Type of cytokinin influenced ‘G.30’ shoot number, multiplication rate, shoot length, and elongation rate with an interaction with concentration (Table 2). The main effect of concentration was significant for shoot number, multiplication rate, and elongation rate, but not shoot length. The number of new shoots per explant and the multiplication rate were the poorest with no cytokinin in the media. For BA, there was a strong effect of concentration with 0.5 mg·L−1 having no effect on shoot number, 1.0 mg·L−1 slightly increasing it, and 2.0 mg·L−1 resulting in the largest number of shoots compared with lower concentrations of BA and all rates of TDZ and ZT. Benzyladenine at 2.0 mg·L−1 resulted in a greater multiplication rate and shoot length than lower concentrations, but the elongation rate was similar to the rate that occurred with 1 mg·L−1 of BA. However, BA at 2.0 mg·L−1 resulted in a multiplication rate similar to TDZ. For TDZ, there was no concentration effect on shoot growth at the rates tested in this experiment. The number of shoots per explant and the multiplication rates were generally good with TDZ, but shoot length was the shortest and none of the shoots grew in length more than 15 mm. ZT increased shoot number at the lowest concentration, but higher concentrations had no effect compared with no cytokinin. Multiplication rate was also increased by ZT at the two lower rates compared with no cytokinin. With 0.5 and 1.0 mg·L−1 ZT, shoot length was similar to 0.5 mg·L−1 BA, but was shorter than BA at 1.0 to 2.0 mg·L−1. Shoot length with the highest rate of ZT was similar to no cytokinin. At equivalent concentrations, the elongation rate with ZT was less than with BA, but at 0.5 and 1.0 mg·L−1 was greater than equivalent concentrations of TDZ.

Table 2.

In vitro shoot growth of ‘G.30’ apple on media with three different cytokinins.

Table 2.

In ‘G.30’ explants collected in early June, GA3 concentration of 0 to 1.0 mg·L−1 had no effect on shoot growth (Table 3). Increasing BA concentration increased shoot number, multiplication rate, shoot length, and elongation rate. Both 0.5 and 2.0 mg·L−1 of BA increased shoot growth compared with 0 mg·L−1, and shoot growth was greater at the higher concentration. On media with no BA, shoot growth was poor. An interaction between BA and GA3 occurred for their effect on shoot elongation. On media with no GA3, the higher concentration of BA did not further increase the elongation rate compared with 0.5 mg·L−1, but with GA3 in the media, there was an increase in the elongation rate with the higher rate of BA. Concentration of GA3 from 0 to 1.0 mg·L−1 had almost no effect on ‘G.30’ explants collected in late June (data not shown).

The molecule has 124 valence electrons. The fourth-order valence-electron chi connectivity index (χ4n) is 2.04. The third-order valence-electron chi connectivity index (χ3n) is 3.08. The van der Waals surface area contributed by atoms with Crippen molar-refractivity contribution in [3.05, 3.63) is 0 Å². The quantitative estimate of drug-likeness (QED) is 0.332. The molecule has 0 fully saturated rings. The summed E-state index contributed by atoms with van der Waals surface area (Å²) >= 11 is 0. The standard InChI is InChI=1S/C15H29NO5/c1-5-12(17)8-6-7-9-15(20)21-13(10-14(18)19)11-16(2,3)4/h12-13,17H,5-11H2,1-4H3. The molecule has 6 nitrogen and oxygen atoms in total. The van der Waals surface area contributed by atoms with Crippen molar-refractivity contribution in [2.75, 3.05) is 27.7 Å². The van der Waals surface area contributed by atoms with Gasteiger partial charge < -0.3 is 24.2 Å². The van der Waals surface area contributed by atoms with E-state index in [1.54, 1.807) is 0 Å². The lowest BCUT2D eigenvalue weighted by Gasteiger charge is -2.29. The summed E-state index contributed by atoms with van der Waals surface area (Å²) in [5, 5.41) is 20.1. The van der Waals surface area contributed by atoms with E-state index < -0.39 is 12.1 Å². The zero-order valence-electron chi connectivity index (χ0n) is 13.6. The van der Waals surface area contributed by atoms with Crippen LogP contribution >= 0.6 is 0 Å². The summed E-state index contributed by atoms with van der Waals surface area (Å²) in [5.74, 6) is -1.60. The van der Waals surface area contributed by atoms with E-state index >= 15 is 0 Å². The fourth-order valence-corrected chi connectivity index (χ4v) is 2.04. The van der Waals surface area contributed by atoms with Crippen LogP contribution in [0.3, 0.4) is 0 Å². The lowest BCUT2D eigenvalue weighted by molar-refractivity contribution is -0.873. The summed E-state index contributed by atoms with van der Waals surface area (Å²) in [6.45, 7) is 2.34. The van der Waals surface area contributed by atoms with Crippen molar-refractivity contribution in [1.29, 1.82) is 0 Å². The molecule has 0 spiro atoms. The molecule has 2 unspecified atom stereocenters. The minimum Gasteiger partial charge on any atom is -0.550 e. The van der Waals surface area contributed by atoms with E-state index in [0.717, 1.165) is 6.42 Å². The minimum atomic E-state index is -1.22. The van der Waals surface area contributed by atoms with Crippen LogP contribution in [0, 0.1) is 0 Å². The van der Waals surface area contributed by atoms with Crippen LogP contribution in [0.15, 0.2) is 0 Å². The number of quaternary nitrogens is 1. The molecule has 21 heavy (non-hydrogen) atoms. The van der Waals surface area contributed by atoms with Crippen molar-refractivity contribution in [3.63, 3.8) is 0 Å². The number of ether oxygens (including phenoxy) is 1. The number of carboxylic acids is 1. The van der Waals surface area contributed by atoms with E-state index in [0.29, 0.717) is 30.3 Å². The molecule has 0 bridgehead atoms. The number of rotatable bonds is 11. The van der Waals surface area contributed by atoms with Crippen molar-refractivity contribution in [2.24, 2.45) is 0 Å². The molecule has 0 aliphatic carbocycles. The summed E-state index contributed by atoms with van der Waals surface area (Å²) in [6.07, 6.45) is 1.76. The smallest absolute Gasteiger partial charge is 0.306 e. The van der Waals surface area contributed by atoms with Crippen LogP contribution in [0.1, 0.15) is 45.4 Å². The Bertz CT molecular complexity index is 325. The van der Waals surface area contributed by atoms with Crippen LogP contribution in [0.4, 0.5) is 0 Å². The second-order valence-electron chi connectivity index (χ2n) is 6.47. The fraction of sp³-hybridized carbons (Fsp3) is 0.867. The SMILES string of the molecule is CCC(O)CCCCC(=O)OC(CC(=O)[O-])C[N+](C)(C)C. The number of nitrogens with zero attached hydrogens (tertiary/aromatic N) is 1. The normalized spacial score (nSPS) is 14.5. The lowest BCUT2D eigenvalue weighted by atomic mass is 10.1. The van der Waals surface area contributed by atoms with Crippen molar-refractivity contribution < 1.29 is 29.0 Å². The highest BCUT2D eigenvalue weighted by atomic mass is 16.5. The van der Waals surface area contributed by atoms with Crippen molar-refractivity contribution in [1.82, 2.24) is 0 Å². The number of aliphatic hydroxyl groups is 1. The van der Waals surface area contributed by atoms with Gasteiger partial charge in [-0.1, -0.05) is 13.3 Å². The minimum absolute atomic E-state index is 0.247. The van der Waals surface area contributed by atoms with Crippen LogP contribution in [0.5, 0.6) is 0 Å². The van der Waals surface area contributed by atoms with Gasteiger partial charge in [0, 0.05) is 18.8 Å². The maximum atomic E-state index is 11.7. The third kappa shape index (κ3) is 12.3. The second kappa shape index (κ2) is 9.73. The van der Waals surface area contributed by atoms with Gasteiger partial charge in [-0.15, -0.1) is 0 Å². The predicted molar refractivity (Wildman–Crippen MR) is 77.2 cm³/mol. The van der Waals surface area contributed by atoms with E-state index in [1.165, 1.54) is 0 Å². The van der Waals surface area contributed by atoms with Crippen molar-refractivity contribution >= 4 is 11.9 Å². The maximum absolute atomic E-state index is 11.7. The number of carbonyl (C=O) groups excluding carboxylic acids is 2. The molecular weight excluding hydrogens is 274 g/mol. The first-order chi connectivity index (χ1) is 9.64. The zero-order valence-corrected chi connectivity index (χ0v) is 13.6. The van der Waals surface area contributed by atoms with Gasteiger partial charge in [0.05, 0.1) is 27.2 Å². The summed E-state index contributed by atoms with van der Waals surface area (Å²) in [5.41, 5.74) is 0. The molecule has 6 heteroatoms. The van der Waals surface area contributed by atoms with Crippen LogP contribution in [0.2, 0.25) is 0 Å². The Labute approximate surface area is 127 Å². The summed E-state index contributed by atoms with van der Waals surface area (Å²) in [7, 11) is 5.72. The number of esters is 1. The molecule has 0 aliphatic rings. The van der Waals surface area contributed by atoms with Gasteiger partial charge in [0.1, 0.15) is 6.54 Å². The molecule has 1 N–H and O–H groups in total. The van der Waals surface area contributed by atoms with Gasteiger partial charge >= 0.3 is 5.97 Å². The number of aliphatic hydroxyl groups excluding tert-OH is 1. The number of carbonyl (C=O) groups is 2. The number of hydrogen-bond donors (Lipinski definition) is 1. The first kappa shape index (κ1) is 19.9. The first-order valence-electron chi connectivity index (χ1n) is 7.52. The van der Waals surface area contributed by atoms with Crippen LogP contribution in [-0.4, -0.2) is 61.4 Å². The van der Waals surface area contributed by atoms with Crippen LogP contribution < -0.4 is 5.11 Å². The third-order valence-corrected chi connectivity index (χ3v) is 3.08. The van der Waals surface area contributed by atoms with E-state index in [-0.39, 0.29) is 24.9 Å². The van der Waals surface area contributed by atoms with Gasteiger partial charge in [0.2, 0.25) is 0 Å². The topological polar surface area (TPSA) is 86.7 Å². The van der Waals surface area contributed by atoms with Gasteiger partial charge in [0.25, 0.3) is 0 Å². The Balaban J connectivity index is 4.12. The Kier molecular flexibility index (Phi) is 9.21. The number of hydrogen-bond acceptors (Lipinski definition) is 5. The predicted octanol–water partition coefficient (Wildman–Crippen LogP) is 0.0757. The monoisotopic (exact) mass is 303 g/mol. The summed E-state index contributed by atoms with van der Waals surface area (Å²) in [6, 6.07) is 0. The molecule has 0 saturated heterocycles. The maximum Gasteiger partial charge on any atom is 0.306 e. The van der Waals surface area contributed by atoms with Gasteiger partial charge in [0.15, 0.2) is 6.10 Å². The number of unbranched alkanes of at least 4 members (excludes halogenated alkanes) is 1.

Table 3.

In vitro shoot growth of ‘G.30’ apple on media with different concentrations of gibberellic acid (GA3) and 6-benzylaminopurine (BA).

Table 3.

EBR negatively affected the shoot growth of ‘G.30’ (Table 4). Shoot growth significantly decreased with both concentrations of EBR, and the higher concentration decreased shoot growth more than the lower concentration.

Table 4.

In vitro shoot growth of ‘G.30’ apple on media with different concentrations of epi-brassinolide (EBR).

Table 4.

Shoot growth of ‘G.41’ was poor (Table 5) compared with ‘G.30’, and chilling and GA3 had very little impact on its shoot growth. There was an interaction between the two factors in their effect on the number of shoots per explant and the multiplication rate. Chilling for 4 weeks slightly increased the number of shoots and the multiplication rate, but only with no GA3 added to the media. Concentrations of GA3 at 0.5 and 1.0 mg·L−1 had no effect on shoot number or multiplication with any duration of chilling. Shoot length and the number of elongated shoots were unaffected by chilling duration up to 8 weeks or by GA3 concentration up to 1.0 mg·L−1. Collection date was not tested on ‘G.41’, and all ‘G.41’ explants were collected in April.